Why Do Cruise Ships Have to Call on Foreign Ports?
Canada has dominated cruise-related headlines in recent weeks, due to the yearlong extension of its cruise ship ban, which is now set to expire February 28, 2022.
The move prohibits passenger vessels carrying more than 100 people from entering Canadian waters. It also jeopardizes 2021's North America-based voyages to Alaska and New England.
Long story short, cruise ships that are not U.S.-flagged -- nearly all mainstream vessels, except Norwegian Cruise Line's Pride of America -- are required to call on at least one foreign port when sailing roundtrip from a port in the United States. (Embarking in one U.S. port and disembarking in another is not allowed.)
For cruise ships sailing Alaska and New England itineraries, Canada ports are the only ones that satisfy those requirements and which are also geographically close enough to be feasibly included.
But why do cruise ships have to call on foreign ports?
The reasoning is a bit convoluted, but it's tied to the Merchant Marine Act of 1920, which, in part, regulates the transportation of goods (Jones Act) and people (Passenger Vessel Services Act of 1886) on ships that aren't registered in the United States.
These rules were put in place in an effort to encourage shipping and passenger cruise companies to build ships in the U.S. By building them there, companies are able to register them there, which allows the United States to collect taxes on the vessels and allows the vessels to freely sail in U.S. waters.
In general terms, foreign-flagged cruise ships are required to visit at least one non-U.S. port so that they cannot benefit from sailing exclusively within U.S. waters while simultaneously skirting U.S. tax and labor laws.
The original thought was that this would also limit the amount of business that would be taken away from U.S.-flagged ships (and, therefore, the U.S. economy) by foreign-flagged ones.
As such, the law requires that all goods (and people) transported between United States ports be carried by U.S.-built, -flagged, -owned and -crewed vessels.
Isn't that kind of archaic?
The short answer is yes. Although the Jones Act and PVSA were created with the best of intentions, they were set up at a time when transportation options were limited and when marine shipping and travel were more essential.
These regulations are now outdated, and little has been done to update them following advancements in transportation and shipping, including the development of high-speed trains and the introduction of air travel.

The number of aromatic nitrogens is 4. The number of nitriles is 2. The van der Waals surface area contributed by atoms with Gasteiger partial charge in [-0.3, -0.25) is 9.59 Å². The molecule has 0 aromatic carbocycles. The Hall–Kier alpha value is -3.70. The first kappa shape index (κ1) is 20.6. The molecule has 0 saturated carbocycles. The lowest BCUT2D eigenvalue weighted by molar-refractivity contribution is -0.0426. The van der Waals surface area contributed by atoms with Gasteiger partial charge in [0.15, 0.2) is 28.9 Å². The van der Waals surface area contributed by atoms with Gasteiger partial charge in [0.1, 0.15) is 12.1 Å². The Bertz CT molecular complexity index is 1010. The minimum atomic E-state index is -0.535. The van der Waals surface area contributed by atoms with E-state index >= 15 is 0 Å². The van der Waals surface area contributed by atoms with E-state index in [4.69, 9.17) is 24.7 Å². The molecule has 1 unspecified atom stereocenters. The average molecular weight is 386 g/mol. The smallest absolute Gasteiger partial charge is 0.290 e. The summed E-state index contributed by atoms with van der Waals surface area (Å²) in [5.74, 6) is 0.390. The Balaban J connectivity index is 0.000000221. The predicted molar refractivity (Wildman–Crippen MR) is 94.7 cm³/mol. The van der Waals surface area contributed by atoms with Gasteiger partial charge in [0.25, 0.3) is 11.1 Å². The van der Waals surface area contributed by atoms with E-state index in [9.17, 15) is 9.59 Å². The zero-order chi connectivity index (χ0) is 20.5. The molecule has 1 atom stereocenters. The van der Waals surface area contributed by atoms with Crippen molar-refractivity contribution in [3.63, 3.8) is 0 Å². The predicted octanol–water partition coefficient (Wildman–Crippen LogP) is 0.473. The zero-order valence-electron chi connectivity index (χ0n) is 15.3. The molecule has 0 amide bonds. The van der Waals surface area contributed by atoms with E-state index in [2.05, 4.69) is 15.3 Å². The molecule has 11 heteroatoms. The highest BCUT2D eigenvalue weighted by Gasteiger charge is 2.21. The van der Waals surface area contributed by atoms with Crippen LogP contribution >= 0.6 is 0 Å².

With competition now less heavily focused on oceangoing means of transport, it seems there might be less of a need to protect U.S.-based shipping, particularly because cruise lines provide jobs and tourism dollars in North America, and they have made it clear they aren't interested in building their vessels in the United States.
There have also been no provisions made for the fact that the United States does not currently have shipbuilding facilities large enough, experienced enough or reliable enough to accommodate passenger vessels of the size most often used in modern-day cruising.
Based on those limitations alone, even if cruise lines wanted to build in the States, they wouldn't be able to unless they significantly decreased the sizes of their ships. (Another way of saying it is that the U.S. wants vessels to be built there but hasn't provided the infrastructure with which to do it.)
Is there a solution?
Although they're unlikely to happen, there are a few ways around what has become the latest in a series of roadblocks for the cruise industry.
- The Canadian Government could roll back its cruise ship ban if the global infection rate decreases as vaccines become more widely available.
- The U.S. Government could repeal the PVSA or temporarily waive the act's foreign-port requirements.
- Cruise lines could rework itineraries to include foreign ports that are farther away. (However, because alternative ports would require ships to travel farther, it would extend voyage lengths. That would only be possible if the CDC waives the part of its conditional sailing framework that requires cruise lines to limit voyages to seven days or fewer.)
- Cruise lines could simply disregard the PVSA and opt, instead, to pay penalties of $778 per passenger for each violation. (Given the financial hardship most lines are facing right now, this one is also a stretch.)